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Essay/Term paper: Hesiod and virgil

Essay, term paper, research paper:  Expository Essays

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To work the land as a form of living and to gain sustenance as a result of this work, this is the issue addressed by both Hesiod in Works and Days and Virgil in The Georgics. However, while each poet advocates the same lifestyle, each poet's true meaning lies in what they hope to achieve through an agricultural existence. For Hesiod, a bucolic existence is a means of attaining plentiful stores, making life easier both socially and physically, as well as developing a closeness with the gods. On the other hand, Virgil felt that the life of a farmer was not just about attaining ample stores for living, but rather about developing a connection with nature, and ultimately achieving happiness as a result of this connection.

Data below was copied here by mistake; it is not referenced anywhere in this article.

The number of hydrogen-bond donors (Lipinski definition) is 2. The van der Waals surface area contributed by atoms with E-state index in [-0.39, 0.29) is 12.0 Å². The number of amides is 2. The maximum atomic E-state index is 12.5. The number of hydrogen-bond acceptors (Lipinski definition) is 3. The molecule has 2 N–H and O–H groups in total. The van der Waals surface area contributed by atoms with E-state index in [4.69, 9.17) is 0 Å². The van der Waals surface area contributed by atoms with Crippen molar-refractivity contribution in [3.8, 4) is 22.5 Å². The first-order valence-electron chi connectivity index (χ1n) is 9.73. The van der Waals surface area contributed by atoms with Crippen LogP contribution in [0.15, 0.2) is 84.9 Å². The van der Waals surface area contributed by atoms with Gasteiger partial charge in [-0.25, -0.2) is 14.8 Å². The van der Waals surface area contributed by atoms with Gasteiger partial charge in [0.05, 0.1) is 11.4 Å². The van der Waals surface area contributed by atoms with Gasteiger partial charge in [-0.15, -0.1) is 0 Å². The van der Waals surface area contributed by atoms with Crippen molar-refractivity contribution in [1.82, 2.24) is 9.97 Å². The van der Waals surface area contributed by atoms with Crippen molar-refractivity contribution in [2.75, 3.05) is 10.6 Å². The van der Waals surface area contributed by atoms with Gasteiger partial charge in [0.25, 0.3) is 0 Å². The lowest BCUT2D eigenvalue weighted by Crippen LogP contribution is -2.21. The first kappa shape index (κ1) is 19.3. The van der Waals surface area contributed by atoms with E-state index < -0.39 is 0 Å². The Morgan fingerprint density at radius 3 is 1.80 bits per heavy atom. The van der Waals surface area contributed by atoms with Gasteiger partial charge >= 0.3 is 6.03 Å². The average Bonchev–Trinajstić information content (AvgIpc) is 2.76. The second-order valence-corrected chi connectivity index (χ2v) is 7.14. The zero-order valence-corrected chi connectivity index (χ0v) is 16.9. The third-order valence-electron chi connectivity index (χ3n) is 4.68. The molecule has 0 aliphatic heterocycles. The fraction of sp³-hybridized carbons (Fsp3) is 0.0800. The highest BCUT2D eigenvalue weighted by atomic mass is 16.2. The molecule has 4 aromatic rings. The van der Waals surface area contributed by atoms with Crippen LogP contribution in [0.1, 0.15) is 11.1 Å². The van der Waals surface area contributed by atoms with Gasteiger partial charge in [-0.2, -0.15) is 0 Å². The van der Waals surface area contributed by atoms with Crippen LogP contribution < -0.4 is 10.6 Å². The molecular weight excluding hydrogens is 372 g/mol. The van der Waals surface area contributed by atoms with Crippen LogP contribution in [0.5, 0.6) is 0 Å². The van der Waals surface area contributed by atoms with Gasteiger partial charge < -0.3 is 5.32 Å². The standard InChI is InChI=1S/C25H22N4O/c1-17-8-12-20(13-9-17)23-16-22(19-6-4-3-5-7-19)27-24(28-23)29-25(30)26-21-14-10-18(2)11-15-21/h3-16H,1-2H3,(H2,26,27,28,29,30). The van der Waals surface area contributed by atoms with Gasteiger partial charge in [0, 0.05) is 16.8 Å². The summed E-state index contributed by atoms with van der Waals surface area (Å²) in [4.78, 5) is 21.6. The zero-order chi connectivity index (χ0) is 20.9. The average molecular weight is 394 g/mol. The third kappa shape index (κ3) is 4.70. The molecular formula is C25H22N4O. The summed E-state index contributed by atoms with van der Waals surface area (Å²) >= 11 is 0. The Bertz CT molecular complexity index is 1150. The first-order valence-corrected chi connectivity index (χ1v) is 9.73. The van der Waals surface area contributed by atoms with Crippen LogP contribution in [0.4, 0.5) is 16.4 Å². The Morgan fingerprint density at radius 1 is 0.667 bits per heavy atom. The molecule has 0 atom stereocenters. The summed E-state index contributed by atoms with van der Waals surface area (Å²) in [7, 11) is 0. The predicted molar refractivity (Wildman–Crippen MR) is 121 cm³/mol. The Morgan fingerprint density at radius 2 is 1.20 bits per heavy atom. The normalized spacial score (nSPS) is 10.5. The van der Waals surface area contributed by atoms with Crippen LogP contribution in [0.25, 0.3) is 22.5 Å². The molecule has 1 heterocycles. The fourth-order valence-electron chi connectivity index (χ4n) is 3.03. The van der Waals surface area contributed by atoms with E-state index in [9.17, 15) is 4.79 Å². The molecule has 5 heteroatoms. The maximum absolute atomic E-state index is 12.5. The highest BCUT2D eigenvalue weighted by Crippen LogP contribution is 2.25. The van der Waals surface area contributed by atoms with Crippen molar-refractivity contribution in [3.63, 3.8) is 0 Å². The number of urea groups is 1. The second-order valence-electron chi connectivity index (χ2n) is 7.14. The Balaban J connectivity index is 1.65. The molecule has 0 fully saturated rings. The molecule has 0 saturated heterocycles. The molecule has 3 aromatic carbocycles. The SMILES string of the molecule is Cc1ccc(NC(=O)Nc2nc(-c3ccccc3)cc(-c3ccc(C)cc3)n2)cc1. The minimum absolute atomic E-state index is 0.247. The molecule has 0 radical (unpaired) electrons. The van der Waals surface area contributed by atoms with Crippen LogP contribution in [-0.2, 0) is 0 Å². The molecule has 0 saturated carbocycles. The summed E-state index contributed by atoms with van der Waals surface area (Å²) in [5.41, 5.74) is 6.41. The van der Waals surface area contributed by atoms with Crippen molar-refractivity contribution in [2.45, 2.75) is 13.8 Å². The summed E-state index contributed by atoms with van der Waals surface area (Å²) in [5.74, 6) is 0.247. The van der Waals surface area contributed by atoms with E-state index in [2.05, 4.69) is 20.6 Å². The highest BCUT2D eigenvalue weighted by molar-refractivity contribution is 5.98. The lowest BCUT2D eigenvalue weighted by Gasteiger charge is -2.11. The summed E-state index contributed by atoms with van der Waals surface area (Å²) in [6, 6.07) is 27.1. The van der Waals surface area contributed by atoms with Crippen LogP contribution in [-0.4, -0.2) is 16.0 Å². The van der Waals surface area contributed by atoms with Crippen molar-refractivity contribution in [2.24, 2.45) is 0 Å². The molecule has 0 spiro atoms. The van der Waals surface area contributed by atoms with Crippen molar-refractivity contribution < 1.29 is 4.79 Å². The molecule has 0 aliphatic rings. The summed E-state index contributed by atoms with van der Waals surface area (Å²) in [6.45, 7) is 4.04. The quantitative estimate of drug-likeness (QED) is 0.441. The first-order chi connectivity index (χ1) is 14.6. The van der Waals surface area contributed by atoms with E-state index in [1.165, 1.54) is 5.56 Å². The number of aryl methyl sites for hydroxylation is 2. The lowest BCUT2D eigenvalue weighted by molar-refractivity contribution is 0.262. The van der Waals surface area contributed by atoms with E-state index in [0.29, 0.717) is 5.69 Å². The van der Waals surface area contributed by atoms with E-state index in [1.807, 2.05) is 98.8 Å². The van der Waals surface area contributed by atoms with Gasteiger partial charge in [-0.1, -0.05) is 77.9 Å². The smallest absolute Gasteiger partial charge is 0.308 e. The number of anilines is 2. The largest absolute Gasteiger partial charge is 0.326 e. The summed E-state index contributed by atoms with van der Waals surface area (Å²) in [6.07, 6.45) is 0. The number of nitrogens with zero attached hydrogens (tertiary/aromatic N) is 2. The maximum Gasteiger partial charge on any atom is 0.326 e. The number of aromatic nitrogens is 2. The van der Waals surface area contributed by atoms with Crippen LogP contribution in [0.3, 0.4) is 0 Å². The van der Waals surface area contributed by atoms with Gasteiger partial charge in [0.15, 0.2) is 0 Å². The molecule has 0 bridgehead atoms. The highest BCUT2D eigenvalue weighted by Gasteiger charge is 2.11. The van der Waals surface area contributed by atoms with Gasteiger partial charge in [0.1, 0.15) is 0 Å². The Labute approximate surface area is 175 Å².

Throughout Works and Days, Hesiod discusses the proper approach to many aspects of farming. At the same time however, he makes constant references to various gods and goddesses, explaining their relation to whatever aspect of farming he is currently discussing, and continuing by illustrating the proper method of paying homage to these gods. The overall frame of mind held by Hesiod can be seen in lines 456 through 481. This passage begins with the work ethic held in such high esteem by Hesiod when he writes, "When ploughing-time arrives, make haste to plough."(pg. 73 l. 456) Constantly, Hesiod is making references to work ethic, describing idlers as men who will "wrestle with ruin all their days."(pg. 72 l. 407) The concept of idlers suffering at the hands of the gods surfaces frequently, as the lazy man is despised by both gods and men. In addition to the moral issues, Hesiod also focuses on the actualities of farming. He is constantly informing the reader on the approach to farming, and what to do during certain times of the year as well as what to do in certain situations. For instance, in the chosen passage, Hesiod writes, "And strike the oxen as they tug the straps. A slave should follow after with a stick to hide the seed and disappoint the birds."(pg.74 ll. 469-71) Here, Hesiod is simply describing the ploughing of the land and the deposit of seeds. All these explanations are conducive to the sole purpose of attaining plentiful stores. However, Hesiod does pay tribute to the gods, and he holds that prayers and sacrifices to the gods will have an impact on the farmer's success. This is evidenced when Hesiod writes, "Makes prayers to Zeus the farmer's god and to holy Demeter, for her sacred grain..."(pg.73 ll. 65-66) Finally, at the end of the passage, Hesiod describes the end result that is what motivates to begin with by writing, "If you proceed as I've described...You'll sweep the cobwebs from your storage jars...Till pale spring arrives...other men will come to you in need."(pg.74 ll. 73-81) This final part of the passage illustrates the most important concepts that Hesiod was presenting, for in trying to dissuade his brother from his lazy ways, Hesiod told Perses that he would have to beg from others in order to gain sustenance if his stores were not plentiful. This was the deeply grounded existence that Hesiod advocated. Work and you will be rewarded, and thus you are assured of a meaningful existence based upon self sufficiency intermingled with homage to the gods.